Pixar's 'Incredible' Culture

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Case Details:

Case Code : HROB082
Case Length : 20 Pages
Period : 2004-2006
Pub. Date : 2006
Teaching Note : Available
Organization : Pixar Animation Studios
Industry : Media and Entertainment
Countries : USA

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This case study was compiled from published sources, and is intended to be used as a basis for class discussion. It is not intended to illustrate either effective or ineffective handling of a management situation. Nor is it a primary information source.

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The Habitat

The physical environment of the workplace, which Pixar called the 'Habitat,' was distinctive. The outside of the main building had a curved metal roof so that it resembled an airplane hangar. It was surrounded by a large expanse of green space. Visitors were greeted by life-size versions of characters from Pixar's movies. The office was also decorated with different types of toys. In the centre of the custom-designed building lay an open, inviting common area in the building's main atrium where the employees could meet with each other...

The Pixar University

According to Professor Sir Ken Robinson, internationally-renowned expert in the field of creativity and innovation in business and education, the most distinctive features of Pixar's organizational culture was the PU. This was a continuing program of lectures, workshops, courses and events that went on every day at the Pixar facility.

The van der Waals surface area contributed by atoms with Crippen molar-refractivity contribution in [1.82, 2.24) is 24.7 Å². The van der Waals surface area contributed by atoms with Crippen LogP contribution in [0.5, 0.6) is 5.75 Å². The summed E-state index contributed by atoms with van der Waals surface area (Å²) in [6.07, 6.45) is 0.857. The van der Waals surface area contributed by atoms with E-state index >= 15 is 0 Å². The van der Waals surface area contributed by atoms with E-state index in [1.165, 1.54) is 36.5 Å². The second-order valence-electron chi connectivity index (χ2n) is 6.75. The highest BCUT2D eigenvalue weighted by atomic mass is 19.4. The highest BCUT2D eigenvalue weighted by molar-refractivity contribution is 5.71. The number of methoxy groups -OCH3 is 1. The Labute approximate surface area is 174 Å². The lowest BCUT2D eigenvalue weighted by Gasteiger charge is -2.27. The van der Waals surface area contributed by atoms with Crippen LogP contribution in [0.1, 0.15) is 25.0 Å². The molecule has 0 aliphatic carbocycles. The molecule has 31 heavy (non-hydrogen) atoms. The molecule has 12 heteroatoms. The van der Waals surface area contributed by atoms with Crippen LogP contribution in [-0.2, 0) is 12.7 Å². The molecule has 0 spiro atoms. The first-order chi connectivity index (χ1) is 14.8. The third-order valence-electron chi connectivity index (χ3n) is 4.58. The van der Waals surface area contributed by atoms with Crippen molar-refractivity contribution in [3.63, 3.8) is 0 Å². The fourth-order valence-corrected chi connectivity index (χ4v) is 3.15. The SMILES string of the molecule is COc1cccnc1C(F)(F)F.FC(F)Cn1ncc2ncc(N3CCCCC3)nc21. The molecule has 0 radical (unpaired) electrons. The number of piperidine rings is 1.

The unit was headed by Nelson whose prime responsibility was to help the employees express their creative ideas, collaborate among themselves, and meet project deadlines. As of January 2006, PU offered more than 110 courses, including a complete filmmaking curriculum, classes on painting, drawing, sculpting, and creative writing...

Some Criticisms

Though Pixar's unique culture has earned it lot of accolades, some critics felt that there was a downside to such a strong internal culture. According to them, any strong internal culture, even one designed to promote collaboration and creativity could turn into a disadvantage for the company. They believed that a self-contained organization, such as Pixar, without links to external perspectives could encourage homogeneous values and an insular view of the world...


With the acquisition of Pixar, Disney would have to figure out how to bring together the two biggest names in animation without diminishing either. Iger was of the opinion that Disney would benefit from embracing the culture of Pixar.

"I'm very sensitive to what can happen when a company gets bought. I'm really deeply committed to seeing to it that Pixar is allowed to exist in the form it existed," he said.

A steering committee consisting of Catmull, Lasseter, Jobs, Iger, Cook, and Tom Staggs, Disney's Chief Financial Officer, was set up with the objective to maintain and spread Pixar's culture within Disney...


Exhibit I: Pixar's Success Story*
Exhibit II: Pixar's Key Financials for the Year 2005
Exhibit III: Some People Who Have Shaped Pixar's Culture ... and Some Who Could
Exhibit IV: The Pixar Process


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